My name is Dean, I live in Traverse City, Michigan and I grill 5-6 nights a week, 52 weeks a year. I typically go through 1,600-2,400 pounds of charcoal annually.
Living in Northern Michigan and grilling year-round means you’re outside in the summer when it's muggy and 100*F+ to the other extreme of grilling in the winter when it's snowing and -15*F.
I used to ask myself “why grill in the winter” but then one day I asked myself, "why NOT grill in the winter?” I finally decided to give it a try and have never looked back since. I began to validate this notion of “why not” by saying to myself, "the charcoal doesn't care that it's snowing and the grill doesn't care either.”
So I got out my shovel and parka and made a path to the Weber Performer, brushed off the grill and lit it up. To my surprise it only took a few minutes longer to warm up than during the summer. I added a few chunks of cherry wood and once the smoke was rolling I started my brats.
When I went out to check on the brats after a few moments, I realized my timing wasn't affected much by the temps outside either. I brought the brats in like trophies, quickly plated them and we ate a wonderful summer time tradition in the middle of the winter. I was then hooked on year-round grilling.
I would like to share some of the important tips and lessons I have learned from my experiences of grilling in the winter.
1. Prepare yourself first! If you are uncomfortable or unprepared for the conditions outdoors, the experience is surely not going to be pleasant. Wear enough clothing to stand outside with your grill as it cooks. Running in and out doesn’t work for me because I don’t want to track snow all through my house. I typically wear my winter coat, gloves, thick hat and sometimes if snow conditions are deep enough I wear my winter boots and wool socks. I would recommend not using the nicest gloves you own however because through repeated use they won’t be so nice anymore.
2. Use new charcoal. I try to keep my charcoal baskets empty and only heat up enough coals to cook what is being grilled that night. I generally use briquettes due to its low cost and it burns for quite a long time, however, I do use lump charcoal as well. Lump charcoal burns much hotter and faster so occasionally I mix the two to make the fire hotter at a faster rate. This is particularly helpful when its frightful outside and you want to grill as fast as you can!
3. Prepare your grill. The shovel is by far the most important grilling tool I own for winter grilling. A car brush is helpful with clearing off the snow from the dome and the tabletop of the Performer.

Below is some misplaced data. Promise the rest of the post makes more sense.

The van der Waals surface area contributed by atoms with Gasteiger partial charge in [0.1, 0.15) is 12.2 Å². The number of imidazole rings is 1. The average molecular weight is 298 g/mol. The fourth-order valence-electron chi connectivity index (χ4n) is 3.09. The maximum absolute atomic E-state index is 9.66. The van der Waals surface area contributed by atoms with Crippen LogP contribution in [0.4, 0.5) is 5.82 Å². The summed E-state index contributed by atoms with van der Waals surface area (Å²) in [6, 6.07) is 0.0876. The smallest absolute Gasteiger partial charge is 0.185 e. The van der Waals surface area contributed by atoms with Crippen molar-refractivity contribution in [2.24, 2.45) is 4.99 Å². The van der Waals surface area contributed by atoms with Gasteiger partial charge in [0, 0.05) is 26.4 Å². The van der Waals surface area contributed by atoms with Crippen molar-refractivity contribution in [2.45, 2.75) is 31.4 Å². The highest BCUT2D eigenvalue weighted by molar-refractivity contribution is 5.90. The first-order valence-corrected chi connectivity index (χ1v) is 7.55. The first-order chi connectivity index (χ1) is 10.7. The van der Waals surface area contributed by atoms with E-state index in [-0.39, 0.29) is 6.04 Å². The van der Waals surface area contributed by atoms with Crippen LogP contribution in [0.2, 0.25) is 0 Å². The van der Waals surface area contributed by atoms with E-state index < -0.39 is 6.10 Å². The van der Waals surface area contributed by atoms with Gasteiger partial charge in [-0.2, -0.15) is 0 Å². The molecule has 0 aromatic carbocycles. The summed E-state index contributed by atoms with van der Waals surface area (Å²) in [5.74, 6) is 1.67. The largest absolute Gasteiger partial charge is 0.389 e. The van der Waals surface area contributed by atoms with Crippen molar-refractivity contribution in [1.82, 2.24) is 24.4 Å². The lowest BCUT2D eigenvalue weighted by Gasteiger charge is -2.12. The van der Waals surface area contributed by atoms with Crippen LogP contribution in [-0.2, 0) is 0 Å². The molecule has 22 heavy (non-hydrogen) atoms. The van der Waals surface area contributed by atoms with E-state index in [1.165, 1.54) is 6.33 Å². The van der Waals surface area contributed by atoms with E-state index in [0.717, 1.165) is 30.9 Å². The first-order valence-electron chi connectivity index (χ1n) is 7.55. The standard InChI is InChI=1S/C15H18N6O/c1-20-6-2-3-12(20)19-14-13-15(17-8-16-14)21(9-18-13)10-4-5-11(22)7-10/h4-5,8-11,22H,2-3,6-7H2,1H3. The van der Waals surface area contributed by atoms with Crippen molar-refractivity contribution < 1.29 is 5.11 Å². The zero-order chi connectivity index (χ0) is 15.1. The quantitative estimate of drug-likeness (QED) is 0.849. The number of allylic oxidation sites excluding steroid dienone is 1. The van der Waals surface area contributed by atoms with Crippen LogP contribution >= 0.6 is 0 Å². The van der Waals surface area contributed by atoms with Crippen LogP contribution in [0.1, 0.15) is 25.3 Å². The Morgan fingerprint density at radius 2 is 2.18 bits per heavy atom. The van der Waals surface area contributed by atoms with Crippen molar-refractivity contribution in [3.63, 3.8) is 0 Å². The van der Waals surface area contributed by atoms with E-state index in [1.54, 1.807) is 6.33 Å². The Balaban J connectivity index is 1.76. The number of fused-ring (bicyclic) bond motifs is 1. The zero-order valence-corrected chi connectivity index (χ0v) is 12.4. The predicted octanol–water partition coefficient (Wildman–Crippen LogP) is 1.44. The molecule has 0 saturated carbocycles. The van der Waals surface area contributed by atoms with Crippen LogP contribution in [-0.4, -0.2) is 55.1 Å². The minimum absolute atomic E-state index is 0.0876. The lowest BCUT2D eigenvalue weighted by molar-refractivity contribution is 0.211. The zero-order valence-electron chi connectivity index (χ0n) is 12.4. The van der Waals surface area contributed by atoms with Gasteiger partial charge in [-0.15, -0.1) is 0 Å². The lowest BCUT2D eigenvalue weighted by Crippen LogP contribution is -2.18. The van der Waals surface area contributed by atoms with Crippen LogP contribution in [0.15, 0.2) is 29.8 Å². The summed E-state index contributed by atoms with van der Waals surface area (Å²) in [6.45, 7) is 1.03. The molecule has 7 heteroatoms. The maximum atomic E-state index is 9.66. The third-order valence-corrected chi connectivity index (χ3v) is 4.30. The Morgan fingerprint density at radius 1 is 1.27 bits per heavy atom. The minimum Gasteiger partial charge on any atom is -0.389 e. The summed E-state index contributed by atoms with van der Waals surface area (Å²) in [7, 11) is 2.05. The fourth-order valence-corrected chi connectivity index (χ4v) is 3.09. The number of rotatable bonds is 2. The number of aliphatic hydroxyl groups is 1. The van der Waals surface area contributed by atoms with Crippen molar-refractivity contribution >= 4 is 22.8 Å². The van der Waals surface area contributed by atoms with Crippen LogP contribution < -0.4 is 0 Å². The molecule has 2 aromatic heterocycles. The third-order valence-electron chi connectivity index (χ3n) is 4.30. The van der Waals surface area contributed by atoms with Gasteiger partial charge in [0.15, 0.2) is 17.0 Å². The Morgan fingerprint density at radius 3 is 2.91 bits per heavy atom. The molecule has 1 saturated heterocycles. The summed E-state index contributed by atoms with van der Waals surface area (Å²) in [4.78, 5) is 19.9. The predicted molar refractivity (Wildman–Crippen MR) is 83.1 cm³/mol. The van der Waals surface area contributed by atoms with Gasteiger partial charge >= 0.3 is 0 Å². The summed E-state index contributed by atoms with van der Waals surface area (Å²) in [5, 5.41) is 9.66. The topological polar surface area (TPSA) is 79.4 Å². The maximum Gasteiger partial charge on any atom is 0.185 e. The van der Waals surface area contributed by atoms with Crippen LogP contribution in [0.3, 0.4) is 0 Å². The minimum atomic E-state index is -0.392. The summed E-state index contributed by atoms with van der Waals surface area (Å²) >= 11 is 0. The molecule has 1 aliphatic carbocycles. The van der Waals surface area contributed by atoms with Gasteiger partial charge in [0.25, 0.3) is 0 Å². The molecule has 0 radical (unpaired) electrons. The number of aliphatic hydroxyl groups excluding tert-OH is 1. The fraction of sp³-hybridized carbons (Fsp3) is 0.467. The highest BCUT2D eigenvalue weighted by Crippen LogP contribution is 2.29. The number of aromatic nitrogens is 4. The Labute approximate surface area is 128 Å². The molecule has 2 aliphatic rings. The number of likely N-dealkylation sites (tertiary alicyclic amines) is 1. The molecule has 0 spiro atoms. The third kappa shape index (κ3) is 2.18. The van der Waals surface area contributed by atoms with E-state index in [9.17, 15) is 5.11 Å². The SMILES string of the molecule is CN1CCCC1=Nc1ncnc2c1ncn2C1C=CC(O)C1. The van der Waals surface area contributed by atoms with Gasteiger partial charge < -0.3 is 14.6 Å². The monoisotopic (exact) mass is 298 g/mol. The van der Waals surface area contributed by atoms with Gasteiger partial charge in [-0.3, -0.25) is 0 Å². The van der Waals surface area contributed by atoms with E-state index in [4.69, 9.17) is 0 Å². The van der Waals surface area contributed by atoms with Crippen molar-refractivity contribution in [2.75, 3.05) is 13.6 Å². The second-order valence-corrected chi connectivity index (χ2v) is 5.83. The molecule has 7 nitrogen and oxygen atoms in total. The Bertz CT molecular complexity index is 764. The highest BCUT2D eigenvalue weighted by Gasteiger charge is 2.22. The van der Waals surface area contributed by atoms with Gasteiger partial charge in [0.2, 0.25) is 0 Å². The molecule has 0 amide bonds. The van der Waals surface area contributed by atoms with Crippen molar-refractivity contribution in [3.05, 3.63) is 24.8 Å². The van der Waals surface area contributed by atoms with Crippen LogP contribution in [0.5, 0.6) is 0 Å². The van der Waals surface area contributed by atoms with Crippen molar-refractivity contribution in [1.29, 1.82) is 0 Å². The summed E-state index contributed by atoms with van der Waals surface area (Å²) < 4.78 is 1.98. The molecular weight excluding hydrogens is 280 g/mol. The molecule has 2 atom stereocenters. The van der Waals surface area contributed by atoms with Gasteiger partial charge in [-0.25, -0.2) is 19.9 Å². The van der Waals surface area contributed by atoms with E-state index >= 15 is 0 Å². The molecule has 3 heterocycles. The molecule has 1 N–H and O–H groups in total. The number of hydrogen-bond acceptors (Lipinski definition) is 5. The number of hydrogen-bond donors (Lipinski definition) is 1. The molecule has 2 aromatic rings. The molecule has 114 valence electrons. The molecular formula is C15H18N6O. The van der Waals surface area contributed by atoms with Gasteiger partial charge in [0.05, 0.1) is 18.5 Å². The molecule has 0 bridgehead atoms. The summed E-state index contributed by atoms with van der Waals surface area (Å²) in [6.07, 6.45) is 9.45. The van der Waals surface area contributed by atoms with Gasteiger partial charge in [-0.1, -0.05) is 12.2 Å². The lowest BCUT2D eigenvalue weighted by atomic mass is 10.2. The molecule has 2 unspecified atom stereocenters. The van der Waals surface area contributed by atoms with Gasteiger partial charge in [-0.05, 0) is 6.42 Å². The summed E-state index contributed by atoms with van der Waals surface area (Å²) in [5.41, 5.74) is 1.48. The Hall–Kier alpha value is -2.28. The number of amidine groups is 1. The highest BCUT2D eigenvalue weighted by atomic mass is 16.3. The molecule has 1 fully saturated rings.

4. Have an indoor staging place. It’s a place I can “land” hot plates and stage food coming in or going out to the grill. Ours is just inside the door so that I don’t track snow all over the house. This also helps keep the food and plates at room temperature and easily accessible, rather than frozen and stuck in ice if taken outside. You really do not want to introduce a “hot off the grill” steak to a -15*F plate! In the summertime the table of the Performer serves this purpose.
5. Keep the lid closed as much as possible. When I smoke things on the Performer I always use probe thermometers with long wires that go inside the grill. I do this regardless of season, but in the winter this is critical because you do not want to lift the lid any more than required. IF you do lift the lid for a peek or a quick flip I would highly recommend that you try to lift the lid straight up without tilting it. This helps ever so slightly trap the hot air that is under the lid so that when you close it up again you have a smaller temp climb to get back to what you started at.
6. Have some patience and allow a little more time. It takes time to gear up in the winter clothing and a little more time to cook in the winter. While you are outside, take a moment to enjoy the crisp, fresh air and the beauty that a peaceful winter night can bring. For me, it’s definitely the quietest time in my neighborhood, and I have the great outdoors all to myself.
Grilled food can be enjoyed year round no matter where you live if you want to make an effort to get out there and grill. Gear up in winter clothes and give it a shot! While you are at it, add some veggies to the grill and make the whole meal outside, I see no logic in firing up the grill for just the meats! Give the kitchen a vacation!